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You are here: Home Section Table Parenting Off to College: Advice for Parents of College Freshman
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Off to College: Advice for Parents of College Freshman

Back to college 618x412With move-in day just weeks away, many parents will soon be taking their college freshman to college and then leaving them there on their own. What should you say – and not say? How often should you call? How should you manage their spending?

Below is some advice from Julie Stonberg, a social worker at Westchester Family Counseling. Here, she gives her own thoughts about sending students off to college for the first time from her experience as a social worker and as a mother. This is followed by some DO’s and DONT's and from college students.

How do you believe parents can best prepare their children for the social pressures of their freshman year in college (e.g. drinking, finding supportive friends, rush process)? How can parents push their children to succeed academically without being too overbearing and adding too much stress?

[...] Now is the time to trust that all those years of daily parenting will kick in and they will begin to figure things out on their own. We have prepared them for this “launch” for the past 18 years! I think it is so incredibly important – as hard as it feels -- to show them that we believe in them, and that we have faith that they will be ok.

[...] One thing I have been talking about a lot with my daughter this summer before she heads off to college in the fall, is about being open to new people and new situations, not making hasty judgments, but instead really paying attention to how she feels about someone or some activity or class. This translates for sure to the Greek scene – we have talked about that idea that if you [have] trust in yourself and understand who you are and where you feel comfortable, you are most likely to wind up with a positive experience. Maybe the “coolest,” sorority or fraternity is not for you. That’s fine! Fin[d] one where you step in and feel at home. In the end it’s about finding a community that is right for you.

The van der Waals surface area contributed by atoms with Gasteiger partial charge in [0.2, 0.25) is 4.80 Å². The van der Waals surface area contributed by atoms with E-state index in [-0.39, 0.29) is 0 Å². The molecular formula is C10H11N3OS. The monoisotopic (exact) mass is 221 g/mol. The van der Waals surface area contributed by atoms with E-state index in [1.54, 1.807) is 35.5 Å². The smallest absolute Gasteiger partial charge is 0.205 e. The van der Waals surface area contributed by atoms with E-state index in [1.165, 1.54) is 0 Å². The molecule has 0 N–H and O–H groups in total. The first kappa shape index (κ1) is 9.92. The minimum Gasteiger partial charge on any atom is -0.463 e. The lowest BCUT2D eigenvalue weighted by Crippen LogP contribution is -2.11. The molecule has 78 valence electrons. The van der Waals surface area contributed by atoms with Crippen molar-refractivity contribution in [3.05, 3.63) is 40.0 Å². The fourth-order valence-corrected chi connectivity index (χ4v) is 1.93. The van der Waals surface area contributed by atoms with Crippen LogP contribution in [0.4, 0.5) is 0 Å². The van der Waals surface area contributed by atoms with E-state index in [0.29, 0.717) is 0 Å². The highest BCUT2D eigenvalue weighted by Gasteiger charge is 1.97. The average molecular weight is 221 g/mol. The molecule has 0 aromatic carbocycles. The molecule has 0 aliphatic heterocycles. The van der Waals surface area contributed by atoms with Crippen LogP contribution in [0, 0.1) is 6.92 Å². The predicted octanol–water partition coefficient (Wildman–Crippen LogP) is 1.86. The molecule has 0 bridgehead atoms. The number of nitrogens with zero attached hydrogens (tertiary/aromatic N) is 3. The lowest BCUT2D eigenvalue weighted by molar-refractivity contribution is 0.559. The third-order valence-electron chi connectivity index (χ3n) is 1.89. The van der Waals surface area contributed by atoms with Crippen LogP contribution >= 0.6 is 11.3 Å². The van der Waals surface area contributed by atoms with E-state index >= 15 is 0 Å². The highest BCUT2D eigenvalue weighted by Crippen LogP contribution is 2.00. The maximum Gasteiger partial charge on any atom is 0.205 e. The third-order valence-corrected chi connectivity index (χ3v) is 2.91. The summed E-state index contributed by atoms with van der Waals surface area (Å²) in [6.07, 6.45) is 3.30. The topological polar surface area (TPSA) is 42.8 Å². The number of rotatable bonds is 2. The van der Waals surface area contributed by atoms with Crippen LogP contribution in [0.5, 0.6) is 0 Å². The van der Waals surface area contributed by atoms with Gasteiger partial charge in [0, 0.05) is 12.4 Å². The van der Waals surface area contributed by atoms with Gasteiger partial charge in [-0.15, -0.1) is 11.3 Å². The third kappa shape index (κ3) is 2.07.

With regards to academics, I would say the best thing a parent can do first semester is not add to the pressure their child may already feel, especially if they are in a competitive school [...] You want him [or her] to be able to reach out to you and know he [or she] will get support and love, not questions about grades and assignments. If you really feel like something is not working you can always discuss it when your child is home for winter break, and get feedback from him [or her] in person about how it all felt and what could be done differently going forward. But it’s really important to stress (in this age of everything Instagram) that most kids find first semester and even the first year, to be a huge and not always smooth adjustment.

How can parents balance helping their children financially with pushing them towards independence?

In terms of finances, what has worked best for our family was to set up a checking account in high school where they had “allowance” transferred in automatically every week from my account. When my son went to college, his high school account transferred to a “College Checking Account” (basically the same idea) and we adjusted the amount based on a budget he kept the first few weeks of school. We re-adjusted it again when he went completely off the meal plan sophomore year, taking into account his realistic expenses (again a careful budget kept) and how much he had from summer jobs and other sources. When we sat down and looked at the budget together we were able to come up with a weekly amount that seemed reasonable to both of us and he has very rarely asked for any additional funds.

How often would you recommend parents checking in on their children (text, phone call, or visit)? And should this be initiated by the child or the parent?